by Rabbi David Tzvi Eliach
A person is not the body -- which we see -- but the soul -- which we cannot see. It is the soul that gives life to the body and activates it. And it is the soul that understands; knows; feels; and, in general, experiences. While the soul has no physical shape, it does have the same structure as the physical body, but in spiritual form: it, too, has 248 "limbs and organs"; and 365 spiritual "veins, arteries and sinews."
The physical body is a garment tailored to the form of the soul, much like physical items of clothing are made to fit the needs of the body. Thus the soul is cloaked in the body. It then energizes the body and guides it -- like an ax in the hand of a woodchopper -- in what ever it does or senses. This is why when the soul departs, the body becomes a paralyzed, lifeless corpse: "Thus the dust returns to the ground, as it was, and the spirit returns to God who gave it (Ecclesiastes 12:7).
Just as the body needs of food and air to live and flourish, so too, the soul needs "food and air" for nourishment. But since it is a spiritual entity, its food and air are also spiritual. What is its food? The positive mitzvot of the Torah. There are 248 positive mitzvot in the Torah, parallel to the soul's 248 limbs and organs. Indeed, each mitzvah has a counterpart limb or organ in the body that resembles the mitzvah in some way. Thus, there is a direct correlation between mitzvot and life -- "You shall keep My statutes and laws which a person shall do and thereby live [forever]" (Leviticus 18:5).
Everything in the universe was created by an utterance of the Creator, may He be blessed. In fact, everything that exists needs His constant flow of bounty for it to continue. This continued sustenance also comes from the "breath of the Creatorís mouth," as is written, "Forever, God, Your word stands firm in the heavens" (Psalms 119:89)...
But in order for man to receive this flow of sustenance, he must be connected to God. How does man connect to God? When he performs good deeds. Good deeds have the power to draw a holy, spiritual sustenance known as the "light of God," which shines upon the person and infuses his soul with life...
And just as the body has veins and arteries -- conduits for the blood that transports the nourishment needed by the organs -- so too, the soul has "veins and arteries." And just as the physical veins and arteries can become clogged or diseased if the person does not eat healthy and nourishing food, so too, the spiritual veins and arteries can become "clogged or diseased." Healthy food for the soul is the positive mitzvot, and the poisonous food is the prohibitions of the negative mitzvot. There are 365 negative commandments, corresponding to the 365 conduits of the soul.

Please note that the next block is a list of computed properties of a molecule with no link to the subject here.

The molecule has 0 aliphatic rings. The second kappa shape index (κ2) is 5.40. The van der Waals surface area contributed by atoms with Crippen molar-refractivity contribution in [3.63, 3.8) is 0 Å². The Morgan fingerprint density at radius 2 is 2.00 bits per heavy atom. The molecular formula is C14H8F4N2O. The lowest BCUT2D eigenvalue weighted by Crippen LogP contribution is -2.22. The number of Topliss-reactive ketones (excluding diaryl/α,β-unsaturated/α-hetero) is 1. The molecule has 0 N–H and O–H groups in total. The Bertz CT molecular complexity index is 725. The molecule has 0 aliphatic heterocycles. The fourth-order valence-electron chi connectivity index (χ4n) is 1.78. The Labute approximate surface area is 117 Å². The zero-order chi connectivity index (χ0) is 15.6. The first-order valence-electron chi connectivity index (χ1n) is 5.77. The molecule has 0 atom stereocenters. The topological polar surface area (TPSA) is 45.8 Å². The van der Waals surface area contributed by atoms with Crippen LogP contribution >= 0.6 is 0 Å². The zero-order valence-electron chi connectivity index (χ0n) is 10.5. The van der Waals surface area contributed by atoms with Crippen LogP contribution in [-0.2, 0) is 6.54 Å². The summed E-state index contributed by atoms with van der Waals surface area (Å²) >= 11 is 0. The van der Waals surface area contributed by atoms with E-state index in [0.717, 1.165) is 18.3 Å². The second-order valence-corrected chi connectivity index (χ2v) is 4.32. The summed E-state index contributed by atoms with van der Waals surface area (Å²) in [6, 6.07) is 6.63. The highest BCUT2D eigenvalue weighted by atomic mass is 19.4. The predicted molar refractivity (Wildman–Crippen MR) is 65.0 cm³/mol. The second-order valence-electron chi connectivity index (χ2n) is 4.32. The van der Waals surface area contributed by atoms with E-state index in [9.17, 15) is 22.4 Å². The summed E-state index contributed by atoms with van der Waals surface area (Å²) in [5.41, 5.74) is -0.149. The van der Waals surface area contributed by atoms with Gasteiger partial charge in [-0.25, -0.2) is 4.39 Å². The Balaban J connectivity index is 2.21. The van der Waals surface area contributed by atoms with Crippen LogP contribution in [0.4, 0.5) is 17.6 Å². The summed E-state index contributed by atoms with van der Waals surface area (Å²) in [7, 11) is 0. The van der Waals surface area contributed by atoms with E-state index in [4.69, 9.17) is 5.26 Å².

This correspondence alludes to the fact that sins clog and block the arteries of the soul, preventing the spiritual "blood" from reaching the spiritual organs, and cutting them off from the vital nourishment they need in order to live. Some sins can also actively poison and kill various organs of the soul. Finally, when a person's sins are very numerous, they can even kill his entire soul -- just as a severe physical illness can kill an entire body.
It is natural for humans to seek pleasure. A person will not do anything unless he expects to get some benefit from doing the action. Yes, there are people who will live a life of privation, but only when they believe that a hardship is but a temporary price for ultimately achieving more lasting pleasure. People therefore crave expected pleasure -- and call it "good" -- and dread of the lack or loss of pleasure -- and call it "bad."
How pleasure is measured is a purely subjective matter, of course, for each individual will measure pleasure in accord with his own tendencies, senses and desires. And since people equate pleasure with goodness, what they judge as good or bad will also depend on their personal bent and on the intensity of what they consider pleasurable. This is why the concept of "good" varies between people, and depends on such factors as age, intellect and temperament, or on the emotions of jealousy, passion and glory seeking. For these are the roots of a person's desire, which in turn will guide his leisure and dictate on what he will spend his energy; the activities in which he will engage; and to what he will be sensitive.
Children, for example, are drawn to childish games; most often they are attracted more to games and other diversions than they are to activities that would be truly beneficial for their health (such as proper diet and appropriate relaxation), or for their future (such as going to school and learning in general). Adults, though, scorn of the desires of children, which they consider petty, yet they take their own desires for food and drink etc. very seriously. Then there are adults who consider themselves more sophisticated than the average adult, so they will scorn other adults. To them, the pursuit of money and fame is what is really important. And so on.
As long as a person is not accustomed to true spiritual life and to spiritual food, he will think that the only "good" in the world is physical pleasure. He will also think that the only aspects of reality that exist are physical and corporeal things. Furthermore, such a person views belief in the existence of spirituality a fantasy and calls spirituality a myth...
Excerpted with permission from "ETERNAL EMUNAH" - a Torah Perspective of Achieving and Living with Faith. Published by ArtScroll/Mesorah Publications Ltd., Brooklyn, NY.